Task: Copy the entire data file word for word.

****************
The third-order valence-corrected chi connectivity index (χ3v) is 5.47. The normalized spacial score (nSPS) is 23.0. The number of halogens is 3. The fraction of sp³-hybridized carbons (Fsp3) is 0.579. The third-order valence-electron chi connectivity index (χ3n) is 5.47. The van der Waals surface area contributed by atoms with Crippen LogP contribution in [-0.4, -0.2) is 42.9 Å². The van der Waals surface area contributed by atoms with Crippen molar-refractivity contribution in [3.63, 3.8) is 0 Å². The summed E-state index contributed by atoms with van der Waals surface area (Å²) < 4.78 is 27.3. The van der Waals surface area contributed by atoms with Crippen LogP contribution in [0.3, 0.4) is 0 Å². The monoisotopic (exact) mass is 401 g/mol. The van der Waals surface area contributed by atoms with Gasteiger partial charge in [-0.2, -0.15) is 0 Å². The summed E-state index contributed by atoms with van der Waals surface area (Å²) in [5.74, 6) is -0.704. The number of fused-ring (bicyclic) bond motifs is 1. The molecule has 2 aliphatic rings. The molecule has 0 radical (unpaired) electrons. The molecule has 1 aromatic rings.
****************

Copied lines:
The third-order valence-corrected chi connectivity index (χ3v) is 5.47. The normalized spacial score (nSPS) is 23.0. The number of halogens is 3. The fraction of sp³-hybridized carbons (Fsp3) is 0.579. The third-order valence-electron chi connectivity index (χ3n) is 5.47. The van der Waals surface area contributed by atoms with Crippen LogP contribution in [-0.4, -0.2) is 42.9 Å². The van der Waals surface area contributed by atoms with Crippen molar-refractivity contribution in [3.63, 3.8) is 0 Å². The summed E-state index contributed by atoms with van der Waals surface area (Å²) < 4.78 is 27.3. The van der Waals surface area contributed by atoms with Crippen LogP contribution in [0.3, 0.4) is 0 Å². The monoisotopic (exact) mass is 401 g/mol. The van der Waals surface area contributed by atoms with Gasteiger partial charge in [-0.2, -0.15) is 0 Å². The summed E-state index contributed by atoms with van der Waals surface area (Å²) in [5.74, 6) is -0.704. The number of fused-ring (bicyclic) bond motifs is 1. The molecule has 2 aliphatic rings. The molecule has 0 radical (unpaired) electrons. The molecule has 1 aromatic rings.